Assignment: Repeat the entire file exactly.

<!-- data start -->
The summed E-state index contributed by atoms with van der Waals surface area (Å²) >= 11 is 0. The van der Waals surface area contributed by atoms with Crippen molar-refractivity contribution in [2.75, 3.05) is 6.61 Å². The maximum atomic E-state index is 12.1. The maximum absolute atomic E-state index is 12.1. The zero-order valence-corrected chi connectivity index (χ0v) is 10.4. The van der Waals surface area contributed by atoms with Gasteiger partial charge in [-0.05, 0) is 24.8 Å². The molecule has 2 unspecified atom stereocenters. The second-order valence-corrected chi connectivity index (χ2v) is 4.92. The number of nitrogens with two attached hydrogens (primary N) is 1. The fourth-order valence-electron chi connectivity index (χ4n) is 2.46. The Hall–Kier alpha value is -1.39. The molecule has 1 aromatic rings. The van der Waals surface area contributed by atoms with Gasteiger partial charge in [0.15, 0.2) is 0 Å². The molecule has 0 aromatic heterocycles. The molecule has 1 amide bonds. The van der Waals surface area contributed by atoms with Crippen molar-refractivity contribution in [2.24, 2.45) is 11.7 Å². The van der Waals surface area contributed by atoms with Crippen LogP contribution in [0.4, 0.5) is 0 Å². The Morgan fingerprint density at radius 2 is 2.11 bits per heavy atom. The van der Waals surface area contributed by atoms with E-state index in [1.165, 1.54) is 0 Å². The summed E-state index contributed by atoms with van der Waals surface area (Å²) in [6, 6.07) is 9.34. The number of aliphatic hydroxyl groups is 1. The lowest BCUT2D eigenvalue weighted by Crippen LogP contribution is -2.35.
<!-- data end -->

The summed E-state index contributed by atoms with van der Waals surface area (Å²) >= 11 is 0. The van der Waals surface area contributed by atoms with Crippen molar-refractivity contribution in [2.75, 3.05) is 6.61 Å². The maximum atomic E-state index is 12.1. The maximum absolute atomic E-state index is 12.1. The zero-order valence-corrected chi connectivity index (χ0v) is 10.4. The van der Waals surface area contributed by atoms with Gasteiger partial charge in [-0.05, 0) is 24.8 Å². The molecule has 2 unspecified atom stereocenters. The second-order valence-corrected chi connectivity index (χ2v) is 4.92. The number of nitrogens with two attached hydrogens (primary N) is 1. The fourth-order valence-electron chi connectivity index (χ4n) is 2.46. The Hall–Kier alpha value is -1.39. The molecule has 1 aromatic rings. The van der Waals surface area contributed by atoms with Gasteiger partial charge in [0.15, 0.2) is 0 Å². The molecule has 0 aromatic heterocycles. The molecule has 1 amide bonds. The van der Waals surface area contributed by atoms with Crippen molar-refractivity contribution in [2.24, 2.45) is 11.7 Å². The van der Waals surface area contributed by atoms with Crippen LogP contribution in [0.4, 0.5) is 0 Å². The Morgan fingerprint density at radius 2 is 2.11 bits per heavy atom. The van der Waals surface area contributed by atoms with E-state index in [1.165, 1.54) is 0 Å². The summed E-state index contributed by atoms with van der Waals surface area (Å²) in [6, 6.07) is 9.34. The number of aliphatic hydroxyl groups is 1. The lowest BCUT2D eigenvalue weighted by Crippen LogP contribution is -2.35.